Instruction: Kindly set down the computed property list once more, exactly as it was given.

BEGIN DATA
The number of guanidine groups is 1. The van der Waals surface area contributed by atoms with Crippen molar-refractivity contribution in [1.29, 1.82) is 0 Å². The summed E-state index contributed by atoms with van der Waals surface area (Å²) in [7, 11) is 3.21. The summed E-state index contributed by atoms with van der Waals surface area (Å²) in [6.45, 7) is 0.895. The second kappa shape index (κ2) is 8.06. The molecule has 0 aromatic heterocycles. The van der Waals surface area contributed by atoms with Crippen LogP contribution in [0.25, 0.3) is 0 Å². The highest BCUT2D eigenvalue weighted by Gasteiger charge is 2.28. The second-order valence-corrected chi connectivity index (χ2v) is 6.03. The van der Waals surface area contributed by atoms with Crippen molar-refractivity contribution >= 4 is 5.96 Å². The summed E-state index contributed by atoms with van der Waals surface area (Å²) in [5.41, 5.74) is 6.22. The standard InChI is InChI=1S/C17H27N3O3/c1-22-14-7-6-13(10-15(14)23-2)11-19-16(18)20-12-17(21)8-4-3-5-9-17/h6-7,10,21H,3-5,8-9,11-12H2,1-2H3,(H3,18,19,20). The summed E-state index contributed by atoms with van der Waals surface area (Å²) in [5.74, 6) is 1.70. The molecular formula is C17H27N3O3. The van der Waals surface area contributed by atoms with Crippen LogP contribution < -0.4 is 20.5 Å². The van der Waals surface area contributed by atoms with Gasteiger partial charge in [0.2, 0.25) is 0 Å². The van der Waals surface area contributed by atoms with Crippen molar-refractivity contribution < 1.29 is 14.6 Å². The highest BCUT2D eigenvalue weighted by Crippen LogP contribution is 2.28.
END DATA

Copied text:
The number of guanidine groups is 1. The van der Waals surface area contributed by atoms with Crippen molar-refractivity contribution in [1.29, 1.82) is 0 Å². The summed E-state index contributed by atoms with van der Waals surface area (Å²) in [7, 11) is 3.21. The summed E-state index contributed by atoms with van der Waals surface area (Å²) in [6.45, 7) is 0.895. The second kappa shape index (κ2) is 8.06. The molecule has 0 aromatic heterocycles. The van der Waals surface area contributed by atoms with Crippen LogP contribution in [0.25, 0.3) is 0 Å². The highest BCUT2D eigenvalue weighted by Gasteiger charge is 2.28. The second-order valence-corrected chi connectivity index (χ2v) is 6.03. The van der Waals surface area contributed by atoms with Crippen molar-refractivity contribution >= 4 is 5.96 Å². The summed E-state index contributed by atoms with van der Waals surface area (Å²) in [5.41, 5.74) is 6.22. The standard InChI is InChI=1S/C17H27N3O3/c1-22-14-7-6-13(10-15(14)23-2)11-19-16(18)20-12-17(21)8-4-3-5-9-17/h6-7,10,21H,3-5,8-9,11-12H2,1-2H3,(H3,18,19,20). The summed E-state index contributed by atoms with van der Waals surface area (Å²) in [5.74, 6) is 1.70. The molecular formula is C17H27N3O3. The van der Waals surface area contributed by atoms with Crippen LogP contribution < -0.4 is 20.5 Å². The van der Waals surface area contributed by atoms with Gasteiger partial charge in [0.2, 0.25) is 0 Å². The van der Waals surface area contributed by atoms with Crippen molar-refractivity contribution < 1.29 is 14.6 Å². The highest BCUT2D eigenvalue weighted by Crippen LogP contribution is 2.28.